The method used to model mobile phones and human head in their real shape and electromagnetic characteristics, avoiding approximations, has been presented in this paper. An anatomical model of human head and real models for mobile phones have been used to compute the SAR[1g], SAR[10g], E, H, J, [w.sub.e], [w.sub.m], flux density, and power loss density.

Correct modeling of mobile phone is important because of that the new models of phones involved quite different type of antennas named PIF. This type of mobile phone is designed in such manner that the source of electromagnetic radiation is displaced from the ear canal.

A comparison between the calculated electromagnetic values computed for two models (Case 1 and Case 2) has been obtained and remarkable difference has been found. It is evident that in Case 2 we have power loss density that is significantly lower than in the Case 1.

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In the paper, we have shown some of the obtained results in Fig 4 to Fig 12.

In further investigation the mouth hole has to be considered when the mobile phone of type 2 is under consideration.

Exposure to high density microwaves can cause detrimental effects on the central nervous system, testis, cardiovascular system, hematopoetic system, uteroplacental function [8]. Various nonthermal effects of MWs from mobile phones on the central nervous system, including permeability of the blood-brain barrier (BBB), neuronal electrical activity and increase in calcium ion efflux, neurotransmitter balance, cognitive function, and sleep have recently been reviewed [9,10]. It has been reported that increased incidence of brain tumors and acoustic neurinoma is correlated with exposure to mobile phone MWs depending on duration of mobile phone use [11]. Formation of reactive oxygen species (ROS) and increased oxidative stress may be involved in the action of microwave radiation on the biological system [12].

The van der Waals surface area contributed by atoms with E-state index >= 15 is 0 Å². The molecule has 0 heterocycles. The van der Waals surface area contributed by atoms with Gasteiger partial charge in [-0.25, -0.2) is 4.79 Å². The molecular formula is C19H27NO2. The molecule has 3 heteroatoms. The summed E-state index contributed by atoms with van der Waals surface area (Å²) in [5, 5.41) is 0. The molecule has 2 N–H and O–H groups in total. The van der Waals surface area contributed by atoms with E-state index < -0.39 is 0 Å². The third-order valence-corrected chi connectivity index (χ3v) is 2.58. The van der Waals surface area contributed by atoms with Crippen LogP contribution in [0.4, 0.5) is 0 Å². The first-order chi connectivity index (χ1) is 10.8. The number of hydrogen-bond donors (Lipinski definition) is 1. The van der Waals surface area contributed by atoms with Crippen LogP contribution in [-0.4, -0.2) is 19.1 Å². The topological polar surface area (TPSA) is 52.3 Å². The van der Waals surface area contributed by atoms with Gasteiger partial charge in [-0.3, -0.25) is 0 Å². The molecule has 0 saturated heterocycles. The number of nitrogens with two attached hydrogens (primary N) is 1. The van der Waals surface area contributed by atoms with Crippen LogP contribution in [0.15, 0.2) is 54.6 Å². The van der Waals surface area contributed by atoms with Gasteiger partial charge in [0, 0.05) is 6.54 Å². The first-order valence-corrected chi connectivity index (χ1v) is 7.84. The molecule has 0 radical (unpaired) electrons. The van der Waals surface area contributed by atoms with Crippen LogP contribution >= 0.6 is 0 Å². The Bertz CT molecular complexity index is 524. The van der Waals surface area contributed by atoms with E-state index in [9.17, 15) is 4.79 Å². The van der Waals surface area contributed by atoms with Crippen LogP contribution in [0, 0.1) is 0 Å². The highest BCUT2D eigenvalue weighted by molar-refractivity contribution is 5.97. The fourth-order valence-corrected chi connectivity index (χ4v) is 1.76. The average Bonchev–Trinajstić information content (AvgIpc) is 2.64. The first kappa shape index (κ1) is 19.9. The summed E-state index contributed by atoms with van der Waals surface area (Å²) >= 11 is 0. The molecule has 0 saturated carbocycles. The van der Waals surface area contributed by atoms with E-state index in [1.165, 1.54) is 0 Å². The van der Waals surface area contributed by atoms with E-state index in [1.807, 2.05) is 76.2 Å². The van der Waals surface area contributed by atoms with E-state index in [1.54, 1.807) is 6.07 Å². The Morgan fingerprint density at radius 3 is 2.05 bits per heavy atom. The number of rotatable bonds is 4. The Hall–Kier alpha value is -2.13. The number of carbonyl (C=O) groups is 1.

Based on Fig. 9-12, it can be assumed that the highest degree of brain tissue compromised the radiation level in pineal gland and structures around it. It is proven that chronic exposure to electromagnetic radiation leads to a reduction of secretion of neuro-hormone melatonin from the pineal gland [13]. The fall of melatonin concentration is a consequence of its increased takeover by the tissue is exposed to oxidative stress conditions, exposure to microwave radiation [14].

It is proven that mobile phone caused oxidative damage biochemically by increasing the levels of malondialdehyde (MDA), carbonyl groups, xanthine oxidase (XO) activity and decreasing catalase (CAT) activity. Treatment with the melatonin significantly prevented oxidative damage in the brain [15-19].

REFERENCES

[1.] Gabriel. C, "Compilation of the dielectric properties of body tissues at RP and microwave frequencies", Brooks Air Force Technical Report, AL/OE-TR-1996-0037, 1996.

[2.] Weiland. T, "A discretization method for the solution of Maxwell's equations for six-component fields" Electronics and Communication (AEC), vol.31, p. 116,1977.

[3.] Weiland. T, "Time domain electromagnetic field computation with finite difference methods", International Journal of Numerical Modelling: Electronic Networks, Devices and Fields, vol. 9, pp. 259319, 1996.

[4.] Krietenstein. B, Schuhmann. R, Thoma. P, Weiland. T, "The Perfect boundary approximation technique facing the challenge of high precision field computation": Proc. of the XIX international linear accelerator conference (LINAC'98), Chicago, USA, pp. 860-862, 1998.